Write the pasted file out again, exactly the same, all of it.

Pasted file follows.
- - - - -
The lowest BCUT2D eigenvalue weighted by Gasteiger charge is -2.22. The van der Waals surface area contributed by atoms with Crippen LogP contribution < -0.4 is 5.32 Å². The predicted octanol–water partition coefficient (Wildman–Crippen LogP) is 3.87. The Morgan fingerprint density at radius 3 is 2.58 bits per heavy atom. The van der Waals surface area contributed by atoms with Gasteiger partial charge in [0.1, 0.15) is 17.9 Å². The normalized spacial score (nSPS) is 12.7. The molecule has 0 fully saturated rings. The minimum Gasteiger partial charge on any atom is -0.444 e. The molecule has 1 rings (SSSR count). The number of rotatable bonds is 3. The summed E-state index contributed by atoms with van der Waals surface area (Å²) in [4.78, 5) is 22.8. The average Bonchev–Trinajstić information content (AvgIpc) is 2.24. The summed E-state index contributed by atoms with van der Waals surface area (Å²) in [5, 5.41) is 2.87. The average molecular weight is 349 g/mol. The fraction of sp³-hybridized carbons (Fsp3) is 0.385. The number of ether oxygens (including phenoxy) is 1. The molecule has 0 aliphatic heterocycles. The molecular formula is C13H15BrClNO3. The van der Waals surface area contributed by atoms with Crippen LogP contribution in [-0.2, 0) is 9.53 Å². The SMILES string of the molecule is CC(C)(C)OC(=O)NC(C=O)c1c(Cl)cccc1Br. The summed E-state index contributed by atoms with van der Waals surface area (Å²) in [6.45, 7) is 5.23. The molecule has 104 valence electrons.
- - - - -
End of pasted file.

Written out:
The lowest BCUT2D eigenvalue weighted by Gasteiger charge is -2.22. The van der Waals surface area contributed by atoms with Crippen LogP contribution < -0.4 is 5.32 Å². The predicted octanol–water partition coefficient (Wildman–Crippen LogP) is 3.87. The Morgan fingerprint density at radius 3 is 2.58 bits per heavy atom. The van der Waals surface area contributed by atoms with Gasteiger partial charge in [0.1, 0.15) is 17.9 Å². The normalized spacial score (nSPS) is 12.7. The molecule has 0 fully saturated rings. The minimum Gasteiger partial charge on any atom is -0.444 e. The molecule has 1 rings (SSSR count). The number of rotatable bonds is 3. The summed E-state index contributed by atoms with van der Waals surface area (Å²) in [4.78, 5) is 22.8. The average Bonchev–Trinajstić information content (AvgIpc) is 2.24. The summed E-state index contributed by atoms with van der Waals surface area (Å²) in [5, 5.41) is 2.87. The average molecular weight is 349 g/mol. The fraction of sp³-hybridized carbons (Fsp3) is 0.385. The number of ether oxygens (including phenoxy) is 1. The molecule has 0 aliphatic heterocycles. The molecular formula is C13H15BrClNO3. The van der Waals surface area contributed by atoms with Crippen LogP contribution in [-0.2, 0) is 9.53 Å². The SMILES string of the molecule is CC(C)(C)OC(=O)NC(C=O)c1c(Cl)cccc1Br. The summed E-state index contributed by atoms with van der Waals surface area (Å²) in [6.45, 7) is 5.23. The molecule has 104 valence electrons.